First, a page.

Artist Spotlight: Yukiya Izumita

Ceramicist Yukiya Izumita began his career training under Gakuho Shimodake in Kokuji-Ware in 1992. Afterwards, in 1995, Izumita went on to open his own studio in Noda Village, Iwate Prefecture, on the border of the Northern Ceramic Production area of Aomori Prefecture. Tohoku, in Northeast Japan, is known for its very severe weather, because of this Izumita became inspired by the costal winds and the endurance found in seaside culture.

Izumita’s artistic career was met with extensive acclaim in Japan. Through exhibiting at SOFA New York in 2005, he was met with international acclaim.

In Japan, Izumita is the recipient of numerous accolades such as the Excellence Award at the 20th Biennial Japanese Ceramic Art Exhibition in 2009 and the Grand Prix at the Asahi Ceramic. Exhibitions of 2000 and 2002.

Greenfield, Indiana – A Day with Sheep: Textiles, Nature, and Friends

Greenfield, Indiana – A Day with Sheep: Textiles, Nature, and Friends

A beautiful day in Indiana with bright blue skies, fresh crisp air, and… sheep!

Ippodo Gallery NY director Shoko Aono, artist Daisuke Nakano, his wife Kumiko Nakano, and host Hannah Hadley take a trip to the countryside of Indiana to learn how to dye fabrics.

The farmstead had lots of animals that roam around and the scenery was beautiful

 

 


Fabrics were dyed and rinsed

 

And hung to dry in the bright sun

 

What a beautiful day!

We are happy to share this day with you and hope this is the beginning of something familiar yet new.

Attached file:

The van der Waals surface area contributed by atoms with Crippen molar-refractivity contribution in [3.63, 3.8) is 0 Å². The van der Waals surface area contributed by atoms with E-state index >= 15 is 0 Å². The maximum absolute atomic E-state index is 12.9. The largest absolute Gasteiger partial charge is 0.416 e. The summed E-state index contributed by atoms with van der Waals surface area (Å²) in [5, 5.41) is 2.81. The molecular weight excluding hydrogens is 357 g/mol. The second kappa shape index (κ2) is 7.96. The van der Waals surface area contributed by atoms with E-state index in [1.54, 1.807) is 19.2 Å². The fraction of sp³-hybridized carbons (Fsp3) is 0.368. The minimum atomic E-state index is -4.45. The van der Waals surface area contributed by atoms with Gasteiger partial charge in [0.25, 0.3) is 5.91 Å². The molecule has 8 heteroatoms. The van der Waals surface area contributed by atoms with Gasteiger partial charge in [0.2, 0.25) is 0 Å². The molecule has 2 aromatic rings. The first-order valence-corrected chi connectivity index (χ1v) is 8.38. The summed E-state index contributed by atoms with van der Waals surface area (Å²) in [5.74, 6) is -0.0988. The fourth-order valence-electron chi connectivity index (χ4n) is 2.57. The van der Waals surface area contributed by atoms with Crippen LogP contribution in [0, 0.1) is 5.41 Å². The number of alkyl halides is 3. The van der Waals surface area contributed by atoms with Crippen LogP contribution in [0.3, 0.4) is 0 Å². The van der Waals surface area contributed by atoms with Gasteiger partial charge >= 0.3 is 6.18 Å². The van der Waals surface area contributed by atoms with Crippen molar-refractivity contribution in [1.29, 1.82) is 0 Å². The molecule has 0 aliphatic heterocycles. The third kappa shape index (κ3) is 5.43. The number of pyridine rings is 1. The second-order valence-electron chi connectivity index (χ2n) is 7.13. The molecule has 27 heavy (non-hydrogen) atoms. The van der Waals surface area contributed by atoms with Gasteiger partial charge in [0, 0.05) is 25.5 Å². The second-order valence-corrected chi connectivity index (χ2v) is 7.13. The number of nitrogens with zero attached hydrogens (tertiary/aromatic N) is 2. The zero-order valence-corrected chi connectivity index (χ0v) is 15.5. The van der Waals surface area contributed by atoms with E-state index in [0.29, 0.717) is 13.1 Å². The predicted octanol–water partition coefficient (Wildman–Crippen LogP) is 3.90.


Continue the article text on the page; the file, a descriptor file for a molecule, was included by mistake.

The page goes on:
Newfields, Indianapolis – A Brush with Beauty

Newfields, Indianapolis – A Brush with Beauty: Japanese Paintings in Ink, Color, and Gold

Opening October 25th

Ippodo Gallery’s March artist, Daisuke Nakano, will be exhibiting his paintings at Newfields in a group show titled A Brush with Beauty: Japanese Paintings in Ink, Color, and Gold.

   

From the website: https://discovernewfields.org/calendar/brush-with-beauty

The Indianapolis Museum of Art at Newfields has one of the best collections of Edo period (1600-1868) Japanese paintings in the United States. This exhibition will feature the best of the Edo collection, as well as masterpieces across 700 years of Japanese painting. The rich collection features signature paintings by important artists from all the major schools of Japanese painting and will form the centerpiece of a year of exhibitions and programs (indoors and out) inspired by Japan. This project is supported in part by an award from the National Endowment for the Arts.

From Newfield’s Museum label:

Magnolia (Luminous Wind)

2018

Using traditional materials and methods, Nakano’s work is an excellent example of contemporary Nihonga. Many aspects like the tarashikomi treatment of the branches and the precise draftsmanship of the blossoms and bird motifs refer to the Rinpa tradition. Yet the overlapping distribution of the blossoms combined with their delicate chiaroscuro suggests a corporeality and spatial depth that is distinctly modern. This combined with the staccato rhythm of the brown sepals in the lower portion of the composition surmounted by the exploding profusion of blossoms invites the eye to travel across the painting, eliciting a delightful sense of motion.